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Re: NEW TOPIC: "FOR THE BIRDS"!

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Kauai has thousands of feral chickens. But how did they get there and why are they so well-adapted?

 
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The Hawaiian islands, incredibly remote from any continent, were largely absent of large animals prior to Polynesian settlement in (this is disputed) somewhere between 300 and 800 AD. There were no mammals, besides some bats, and the largest animals were some mid-sized birds. Most everything in Hawaii, geologically speaking, is new, which is why imported animals can wreak so much havoc. A prime example would be the wild cattle of the Big Island, but on Kauai, a different kind of livestock has taken hold: the chicken.

Kauai is home to thousands of wild chickens, a particular variety that’s vibrant in plumage but of mixed value to the ecosystem of the island. They eat the venomous centipedes native to Kauai, a trait that people seem to like, but they have no natural predators besides pet cats and dogs, and the population is growing at an alarming rate. Some have even moved to other islands in the archipelago, like Oahu, where they’re not so welcome. But a team of researchers from Michigan State University is interested in the birds for an unexpected reason. Is it possible that the Hawaiian chicken could lead to hardier varieties of birds?

 

chicken.jpg55f214061700009a01569ec0.jpeg07CHICKENS1-jumbo.jpg55f213e42c00003600aaf791.jpegferalchickens.png

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Re: NEW TOPIC: "FOR THE BIRDS"!

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@DaveMcK 

Hey Dave 

Beautiful beautiful pics and great info Great job

I love watching & feeding birds

Also whether true or not I was told about a year ago that when you see Red Cardinals its a love one you've lost visiting you This was so comforting to me since lost my Mom Dec 2015 then lost my best friend of 25 years March 2016 & few others that year... last 3 years been tough but thank God time does heal

Makes my heart happy & I speak to them like said such a comfort has helped me with loss & think of happy times since we 3 loved birds & all fed numerous Hummingbirds each year 

Thanks for sharing look forward to seeing more

Have a beautiful week Thanks

Ginger  : ) 

Smiley Happy Smile & the world Smiles with you Smiley Wink Pass one on....its free
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Re: NEW TOPIC: "FOR THE BIRDS"!

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My folks had a cranberry bush which the Cedar Waxings loved to eat the berries. Here in Madison they were know to eat old berries, get drunk and fly into store windows on the Capital Square.  Photo is of a Saturday farmers market on the square. Cedar Waxwing is a medium-sized, sleek bird with a large head, short neck, and short, wide bill. Waxwings have a crest that often lies flat and droops over the back of the head. The wings are broad and pointed, like a starling’s. The tail is fairly short and square-tipped.

1.1040.CapSquare.jpgCWaxwings-Reed-1280x1527.jpg59874491-720px.jpg59874481-720px.jpg59874521-720px.jpg59874471-720px.jpg

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We have a young mother Cardinal nesting outside our living room window. You can see her red beak in the photos below. This is very interesting as we have had 3 or 4 pairs of Cardinals as long as we have lived here.  However, we have never found where they were nesting..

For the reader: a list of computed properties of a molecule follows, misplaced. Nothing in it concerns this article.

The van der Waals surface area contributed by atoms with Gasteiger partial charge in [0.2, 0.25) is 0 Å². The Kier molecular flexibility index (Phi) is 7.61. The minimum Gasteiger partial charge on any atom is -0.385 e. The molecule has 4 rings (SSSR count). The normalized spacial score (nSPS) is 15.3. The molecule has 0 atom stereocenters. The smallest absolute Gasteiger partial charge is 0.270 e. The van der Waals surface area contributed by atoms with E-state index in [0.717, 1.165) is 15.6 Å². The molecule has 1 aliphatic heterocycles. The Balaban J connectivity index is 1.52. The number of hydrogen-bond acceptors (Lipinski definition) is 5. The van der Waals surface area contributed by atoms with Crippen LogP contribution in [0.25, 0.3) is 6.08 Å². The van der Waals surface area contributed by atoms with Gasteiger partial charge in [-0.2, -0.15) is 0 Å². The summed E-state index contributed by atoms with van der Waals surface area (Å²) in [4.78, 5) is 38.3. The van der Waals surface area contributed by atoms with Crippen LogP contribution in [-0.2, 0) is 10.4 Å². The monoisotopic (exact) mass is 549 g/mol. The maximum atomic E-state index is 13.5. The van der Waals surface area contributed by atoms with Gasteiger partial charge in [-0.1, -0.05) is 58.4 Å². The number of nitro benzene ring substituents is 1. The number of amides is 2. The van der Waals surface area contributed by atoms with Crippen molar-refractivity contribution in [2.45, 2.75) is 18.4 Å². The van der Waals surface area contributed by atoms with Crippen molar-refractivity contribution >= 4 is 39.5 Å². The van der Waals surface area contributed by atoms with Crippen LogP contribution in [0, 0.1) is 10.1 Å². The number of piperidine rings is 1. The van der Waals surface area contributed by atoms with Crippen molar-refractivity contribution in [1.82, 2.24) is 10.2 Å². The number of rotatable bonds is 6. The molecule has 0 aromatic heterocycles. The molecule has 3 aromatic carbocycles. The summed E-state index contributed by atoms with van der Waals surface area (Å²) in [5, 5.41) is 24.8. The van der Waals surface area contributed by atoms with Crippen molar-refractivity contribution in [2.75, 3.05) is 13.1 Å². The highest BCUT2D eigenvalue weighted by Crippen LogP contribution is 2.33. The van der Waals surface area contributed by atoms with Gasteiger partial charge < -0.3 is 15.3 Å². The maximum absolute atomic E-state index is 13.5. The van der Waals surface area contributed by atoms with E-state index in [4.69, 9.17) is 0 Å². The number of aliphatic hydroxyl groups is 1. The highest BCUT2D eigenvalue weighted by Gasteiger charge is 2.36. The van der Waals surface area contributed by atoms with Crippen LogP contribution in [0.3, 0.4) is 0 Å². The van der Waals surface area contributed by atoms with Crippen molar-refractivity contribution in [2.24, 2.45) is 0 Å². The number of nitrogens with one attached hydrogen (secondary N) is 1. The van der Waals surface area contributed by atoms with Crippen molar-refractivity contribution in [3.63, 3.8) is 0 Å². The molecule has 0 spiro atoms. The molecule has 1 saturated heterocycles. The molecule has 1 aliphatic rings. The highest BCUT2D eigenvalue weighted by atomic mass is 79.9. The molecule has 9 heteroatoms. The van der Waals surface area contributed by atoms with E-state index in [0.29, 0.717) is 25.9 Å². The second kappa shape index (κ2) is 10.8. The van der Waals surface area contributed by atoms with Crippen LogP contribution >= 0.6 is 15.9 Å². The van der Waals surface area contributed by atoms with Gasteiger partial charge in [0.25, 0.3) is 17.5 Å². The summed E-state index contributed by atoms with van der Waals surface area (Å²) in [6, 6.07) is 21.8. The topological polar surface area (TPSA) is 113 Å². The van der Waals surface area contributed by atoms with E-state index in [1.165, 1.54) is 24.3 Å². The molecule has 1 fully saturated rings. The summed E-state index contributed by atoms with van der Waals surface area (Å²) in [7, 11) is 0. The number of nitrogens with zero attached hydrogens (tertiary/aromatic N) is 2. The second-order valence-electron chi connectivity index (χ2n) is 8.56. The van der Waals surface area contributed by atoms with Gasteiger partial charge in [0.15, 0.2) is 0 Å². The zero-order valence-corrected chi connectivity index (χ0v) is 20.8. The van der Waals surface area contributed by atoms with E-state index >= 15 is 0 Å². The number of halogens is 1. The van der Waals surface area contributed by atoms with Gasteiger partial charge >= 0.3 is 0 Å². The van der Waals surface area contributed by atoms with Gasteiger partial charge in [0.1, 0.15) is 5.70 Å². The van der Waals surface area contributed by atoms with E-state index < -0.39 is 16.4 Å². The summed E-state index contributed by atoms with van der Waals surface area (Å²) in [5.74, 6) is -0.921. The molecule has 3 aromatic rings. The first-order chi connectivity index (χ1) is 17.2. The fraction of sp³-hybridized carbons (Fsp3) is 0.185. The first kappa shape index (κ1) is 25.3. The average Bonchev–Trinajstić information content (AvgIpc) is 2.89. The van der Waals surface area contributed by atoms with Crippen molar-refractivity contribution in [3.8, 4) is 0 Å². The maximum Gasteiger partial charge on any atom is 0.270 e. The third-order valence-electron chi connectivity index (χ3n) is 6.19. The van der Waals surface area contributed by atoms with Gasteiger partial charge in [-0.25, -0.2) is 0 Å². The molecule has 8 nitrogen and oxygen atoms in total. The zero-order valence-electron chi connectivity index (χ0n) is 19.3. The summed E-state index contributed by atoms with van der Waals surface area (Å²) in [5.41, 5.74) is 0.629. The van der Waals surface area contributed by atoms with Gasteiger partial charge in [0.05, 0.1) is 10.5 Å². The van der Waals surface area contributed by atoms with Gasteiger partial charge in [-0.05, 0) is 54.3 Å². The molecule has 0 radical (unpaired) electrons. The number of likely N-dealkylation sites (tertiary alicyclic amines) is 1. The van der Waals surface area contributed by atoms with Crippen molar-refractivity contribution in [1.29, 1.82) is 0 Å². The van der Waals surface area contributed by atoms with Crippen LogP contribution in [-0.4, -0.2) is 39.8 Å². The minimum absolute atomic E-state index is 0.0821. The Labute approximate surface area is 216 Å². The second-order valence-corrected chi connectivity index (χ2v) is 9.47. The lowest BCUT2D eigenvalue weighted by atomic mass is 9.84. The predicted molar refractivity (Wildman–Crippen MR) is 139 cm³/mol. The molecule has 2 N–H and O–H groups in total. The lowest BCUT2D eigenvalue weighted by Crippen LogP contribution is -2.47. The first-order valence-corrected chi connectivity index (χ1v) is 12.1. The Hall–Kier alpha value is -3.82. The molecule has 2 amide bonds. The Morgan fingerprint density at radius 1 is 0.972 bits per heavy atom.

FB_IMG_1556898337516.jpgFB_IMG_1556898316488.jpgDeborahYaworsky_cardinal.jpgFB_IMG_1549300705613 22.jpgFB_IMG_1544024134413.jpg

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Re: NEW TOPIC: "FOR THE BIRDS"!

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The common loon or great northern diver (Gavia immer) is a large member of the loon, or diver, family of birds. Breeding adults have a plumage that includes a broad black head and neck with a greenish, purplish, or bluish sheen, blackish or blackish-grey upperparts, and pure white underparts except some black on the undertail coverts and vent. Non-breeding adults are brownish with a dark neck and head marked with dark grey-brown. Their upperparts are dark brownish-grey with an unclear pattern of squares on the shoulders, and the underparts, lower face, chin, and throat are whitish. The sexes look alike, though males are significantly heavier than females. During the breeding season, loons live on lakes and other waterways in Canada; the northern United States (including Alaska); and southern parts of Greenland and Iceland. Small numbers breed on Svalbard and sporadically elsewhere in Arctic Eurasia. Common loons winter on both coasts of the US as far south as Mexico, and on the Atlantic coast of Europe.

 

1280px-Gavia_immer_-Minocqua,_Wisconsin,_USA_-swimming-8.jpg1280px-CommonLoonPortrait-1APR2017.jpg1280px-Gavia_immer_-Maine,_USA_-nest-8a_(1).jpgCommon_Loon_l27-1-011_l_1.jpg

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This is very simple! Find a picture or take a photo of a bird or group of birds. Then post it along with it's name, short information about it and photo credit if available. 

 

A gorgeous Dwarf Kingfisher enjoying the rain.

Credit: Rahul Belsare Photography.  

The Oriental dwarf kingfisher (Ceyx erithaca), also known as the black-backed kingfisher or three-toed kingfisher, is a species of bird in the family Alcedinidae. A widespread resident of lowland forest, it is endemic across much of the Indian subcontinent and Southeast Asia. It is found in BangladeshBhutanBruneiCambodiaIndiaIndonesiaLaosMalaysiaMyanmarSingaporeSri Lanka, and Thailand.

 

FB_IMG_1556837178461.jpg

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